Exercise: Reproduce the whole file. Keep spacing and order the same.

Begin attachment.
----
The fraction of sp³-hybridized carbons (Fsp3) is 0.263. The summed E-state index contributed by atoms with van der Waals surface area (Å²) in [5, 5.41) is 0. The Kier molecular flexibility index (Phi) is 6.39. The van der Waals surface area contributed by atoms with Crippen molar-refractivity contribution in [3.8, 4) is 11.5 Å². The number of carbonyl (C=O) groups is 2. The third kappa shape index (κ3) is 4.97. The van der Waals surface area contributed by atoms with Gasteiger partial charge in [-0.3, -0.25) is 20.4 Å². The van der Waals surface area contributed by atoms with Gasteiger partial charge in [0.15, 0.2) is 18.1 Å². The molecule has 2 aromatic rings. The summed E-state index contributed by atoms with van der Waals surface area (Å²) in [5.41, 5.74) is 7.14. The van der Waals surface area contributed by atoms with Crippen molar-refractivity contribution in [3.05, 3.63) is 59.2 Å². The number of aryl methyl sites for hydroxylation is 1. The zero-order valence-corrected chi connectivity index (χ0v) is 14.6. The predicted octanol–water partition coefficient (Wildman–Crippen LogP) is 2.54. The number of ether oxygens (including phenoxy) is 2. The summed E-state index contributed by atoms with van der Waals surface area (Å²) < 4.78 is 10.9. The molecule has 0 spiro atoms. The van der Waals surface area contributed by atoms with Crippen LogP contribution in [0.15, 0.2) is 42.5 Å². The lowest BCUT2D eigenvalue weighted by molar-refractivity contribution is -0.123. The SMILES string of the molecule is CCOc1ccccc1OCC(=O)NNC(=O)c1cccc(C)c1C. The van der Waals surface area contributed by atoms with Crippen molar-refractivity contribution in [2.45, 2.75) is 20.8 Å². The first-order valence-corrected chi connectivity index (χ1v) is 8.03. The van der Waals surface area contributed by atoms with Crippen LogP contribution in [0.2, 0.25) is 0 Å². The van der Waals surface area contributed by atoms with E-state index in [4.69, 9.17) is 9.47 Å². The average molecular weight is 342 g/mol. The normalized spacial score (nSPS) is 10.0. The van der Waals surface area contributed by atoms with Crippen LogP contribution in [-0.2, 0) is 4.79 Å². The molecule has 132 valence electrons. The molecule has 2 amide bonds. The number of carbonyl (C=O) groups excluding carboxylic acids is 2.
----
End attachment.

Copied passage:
The fraction of sp³-hybridized carbons (Fsp3) is 0.263. The summed E-state index contributed by atoms with van der Waals surface area (Å²) in [5, 5.41) is 0. The Kier molecular flexibility index (Phi) is 6.39. The van der Waals surface area contributed by atoms with Crippen molar-refractivity contribution in [3.8, 4) is 11.5 Å². The number of carbonyl (C=O) groups is 2. The third kappa shape index (κ3) is 4.97. The van der Waals surface area contributed by atoms with Gasteiger partial charge in [-0.3, -0.25) is 20.4 Å². The van der Waals surface area contributed by atoms with Gasteiger partial charge in [0.15, 0.2) is 18.1 Å². The molecule has 2 aromatic rings. The summed E-state index contributed by atoms with van der Waals surface area (Å²) in [5.41, 5.74) is 7.14. The van der Waals surface area contributed by atoms with Crippen molar-refractivity contribution in [3.05, 3.63) is 59.2 Å². The number of aryl methyl sites for hydroxylation is 1. The zero-order valence-corrected chi connectivity index (χ0v) is 14.6. The predicted octanol–water partition coefficient (Wildman–Crippen LogP) is 2.54. The number of ether oxygens (including phenoxy) is 2. The summed E-state index contributed by atoms with van der Waals surface area (Å²) < 4.78 is 10.9. The molecule has 0 spiro atoms. The van der Waals surface area contributed by atoms with Crippen LogP contribution in [0.15, 0.2) is 42.5 Å². The lowest BCUT2D eigenvalue weighted by molar-refractivity contribution is -0.123. The SMILES string of the molecule is CCOc1ccccc1OCC(=O)NNC(=O)c1cccc(C)c1C. The van der Waals surface area contributed by atoms with Crippen molar-refractivity contribution in [2.45, 2.75) is 20.8 Å². The first-order valence-corrected chi connectivity index (χ1v) is 8.03. The van der Waals surface area contributed by atoms with Crippen LogP contribution in [0.2, 0.25) is 0 Å². The van der Waals surface area contributed by atoms with E-state index in [4.69, 9.17) is 9.47 Å². The average molecular weight is 342 g/mol. The normalized spacial score (nSPS) is 10.0. The van der Waals surface area contributed by atoms with Crippen LogP contribution in [-0.2, 0) is 4.79 Å². The molecule has 132 valence electrons. The molecule has 2 amide bonds. The number of carbonyl (C=O) groups excluding carboxylic acids is 2.